Chapter 78 - Adventures in the Far West by Mayne Reid

In the Hands of the Sheriff.

At sight of these horsemen my heart leaped with joy, for among the foremost I beheld the calm, resolute face of Edward Reigart. Behind him rode the sheriff of the parish, followed by a “posse” of about a dozen men—among whom I recognised several of the most respectable planters of the neighbourhood. Every one of the party was armed either with a rifle or pistols; and the manner in which they rode forward upon the ground, showed that they had come in great haste, and with a determined purpose.

I say my heart leaped with joy. An actual criminal standing upon the platform of the gallows could not have been more joyed at sight of the messenger that brought him reprieve or pardon. In the new-comers I recognised friends: in their countenances I read rescue. I was not displeased, therefore, when the sheriff, dismounting, advanced to my side, and placing his hand upon my shoulder, told me I was his prisoner “in the name of the law.” Though brusquely done, and apparently with a degree of rudeness, I was not displeased either by the act or the manner. The latter was plainly assumed for a purpose; and in the act itself I hailed the salvation of my life. I felt like a rescued man.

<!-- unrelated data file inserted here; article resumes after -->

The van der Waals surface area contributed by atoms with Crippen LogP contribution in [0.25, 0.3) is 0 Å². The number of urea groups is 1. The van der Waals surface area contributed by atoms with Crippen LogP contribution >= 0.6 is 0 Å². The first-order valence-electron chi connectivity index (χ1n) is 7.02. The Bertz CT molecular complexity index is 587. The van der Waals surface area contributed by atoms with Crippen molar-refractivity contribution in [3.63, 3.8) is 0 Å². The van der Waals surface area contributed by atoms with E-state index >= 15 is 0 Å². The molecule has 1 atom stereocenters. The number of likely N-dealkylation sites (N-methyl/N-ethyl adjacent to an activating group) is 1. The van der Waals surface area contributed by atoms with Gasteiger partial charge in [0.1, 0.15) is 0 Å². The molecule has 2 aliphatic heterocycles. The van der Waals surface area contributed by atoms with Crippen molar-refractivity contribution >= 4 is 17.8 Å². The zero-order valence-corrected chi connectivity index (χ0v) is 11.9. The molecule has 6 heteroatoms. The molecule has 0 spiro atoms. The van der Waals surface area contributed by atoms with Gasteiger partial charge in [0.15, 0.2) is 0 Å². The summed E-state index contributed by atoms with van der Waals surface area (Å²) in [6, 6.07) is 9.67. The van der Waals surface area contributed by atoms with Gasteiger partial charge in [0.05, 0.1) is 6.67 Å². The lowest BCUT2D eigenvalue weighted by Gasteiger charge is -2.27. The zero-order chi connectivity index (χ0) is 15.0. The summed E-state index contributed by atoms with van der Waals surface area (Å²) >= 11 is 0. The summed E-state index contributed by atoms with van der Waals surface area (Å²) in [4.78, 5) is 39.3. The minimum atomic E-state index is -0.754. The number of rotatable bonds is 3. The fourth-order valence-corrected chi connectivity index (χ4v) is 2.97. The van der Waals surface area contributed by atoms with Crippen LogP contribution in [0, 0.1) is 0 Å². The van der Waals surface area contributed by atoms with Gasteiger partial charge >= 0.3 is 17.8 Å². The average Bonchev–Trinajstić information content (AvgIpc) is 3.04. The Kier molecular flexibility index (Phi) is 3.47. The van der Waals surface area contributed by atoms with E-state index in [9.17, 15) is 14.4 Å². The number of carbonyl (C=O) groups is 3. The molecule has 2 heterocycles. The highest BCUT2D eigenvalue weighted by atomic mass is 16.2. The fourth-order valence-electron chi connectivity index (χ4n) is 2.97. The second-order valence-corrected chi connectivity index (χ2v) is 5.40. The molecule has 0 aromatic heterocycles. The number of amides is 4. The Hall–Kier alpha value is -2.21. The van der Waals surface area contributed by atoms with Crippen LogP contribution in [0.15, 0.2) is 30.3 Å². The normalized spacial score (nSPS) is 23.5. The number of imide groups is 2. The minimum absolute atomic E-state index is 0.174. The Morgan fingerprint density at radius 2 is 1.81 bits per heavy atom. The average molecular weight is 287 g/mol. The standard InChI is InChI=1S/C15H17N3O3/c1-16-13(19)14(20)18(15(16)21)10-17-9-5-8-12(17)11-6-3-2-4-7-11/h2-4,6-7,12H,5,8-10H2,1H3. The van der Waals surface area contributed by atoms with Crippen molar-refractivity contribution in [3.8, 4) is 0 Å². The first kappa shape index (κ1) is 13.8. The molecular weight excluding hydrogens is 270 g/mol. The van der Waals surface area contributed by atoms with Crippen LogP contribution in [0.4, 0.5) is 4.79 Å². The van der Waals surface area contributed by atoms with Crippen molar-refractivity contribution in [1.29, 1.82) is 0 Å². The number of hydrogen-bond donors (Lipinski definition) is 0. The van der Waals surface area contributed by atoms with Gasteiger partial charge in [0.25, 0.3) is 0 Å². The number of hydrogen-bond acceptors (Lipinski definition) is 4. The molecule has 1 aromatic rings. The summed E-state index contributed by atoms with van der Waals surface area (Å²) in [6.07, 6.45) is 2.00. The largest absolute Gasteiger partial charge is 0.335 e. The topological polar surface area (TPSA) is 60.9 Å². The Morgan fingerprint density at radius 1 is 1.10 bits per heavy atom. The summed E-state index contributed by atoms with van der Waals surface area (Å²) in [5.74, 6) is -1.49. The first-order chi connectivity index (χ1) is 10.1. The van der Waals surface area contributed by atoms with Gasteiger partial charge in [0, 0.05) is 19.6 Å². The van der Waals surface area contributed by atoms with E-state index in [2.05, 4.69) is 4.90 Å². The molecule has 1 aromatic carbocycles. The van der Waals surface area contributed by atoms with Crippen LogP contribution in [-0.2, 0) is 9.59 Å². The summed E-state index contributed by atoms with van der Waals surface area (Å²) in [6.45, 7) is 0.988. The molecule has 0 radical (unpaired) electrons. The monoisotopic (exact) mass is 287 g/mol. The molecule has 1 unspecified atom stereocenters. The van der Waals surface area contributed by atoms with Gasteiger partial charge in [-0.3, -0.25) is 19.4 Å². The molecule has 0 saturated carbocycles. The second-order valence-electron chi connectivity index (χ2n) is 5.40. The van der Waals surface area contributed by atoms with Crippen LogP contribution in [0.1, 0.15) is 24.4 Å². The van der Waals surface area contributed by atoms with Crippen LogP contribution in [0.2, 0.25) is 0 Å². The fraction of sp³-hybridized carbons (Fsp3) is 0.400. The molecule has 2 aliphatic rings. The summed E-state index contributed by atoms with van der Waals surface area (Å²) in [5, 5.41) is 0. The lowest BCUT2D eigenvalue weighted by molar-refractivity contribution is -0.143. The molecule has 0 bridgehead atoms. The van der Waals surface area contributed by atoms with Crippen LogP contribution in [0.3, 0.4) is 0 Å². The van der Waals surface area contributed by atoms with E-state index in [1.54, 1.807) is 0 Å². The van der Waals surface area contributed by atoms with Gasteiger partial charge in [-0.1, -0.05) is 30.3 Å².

The proceeding did not equally content my former judges, who loudly murmured their dissatisfaction. They alleged that I had already been tried by a jury of twelve free citizens—that I had been found guilty of nigger-stealing—that I had stolen two niggers—that I had resisted when pursued, and had “wownded” one of my pursuers; and that, as all this had been “clarly made out,” they couldn’t see what more was wanted to establish my guilt, and that I ought to be hung on the spot, without further loss of time.

The sheriff replied that such a course would be illegal; that the majesty of the law must be respected; that if I was guilty of the crimes alleged against me, the law would most certainly measure out full punishment to me; but that I must first be brought before a justice, and the charge legally and formally made out; and, finally, expressed his intention to take me before Justice Claiborne, the magistrate of the district.

An angry altercation ensued between the mob and the sheriffs party—in which but slight show of respect was paid to the high executive—and for some time I was actually in dread that the ruffians would carry their point. But an American sheriff is entirely a different sort of character from the idle gentleman who fills that office in an English county. The former is, in nine cases out of ten, a man of proved courage and action; and Sheriff Hickman, with whom my quasi judges had to deal, was no exception to this rule. His “posse,” moreover, hurriedly collected by my friend Reigart, chanced to have among their number several men of a similar stamp. Reigart himself, though a man of peace, was well-known to possess a cool and determined spirit; and there was the landlord of my hotel, and several of the planters who accompanied several of the young planters, behaved in a handsome manner; and the law prevailed.

Yes! thank Heaven and half-a-dozen noble men, the law prevailed—else I should never have gone out of that glade alive!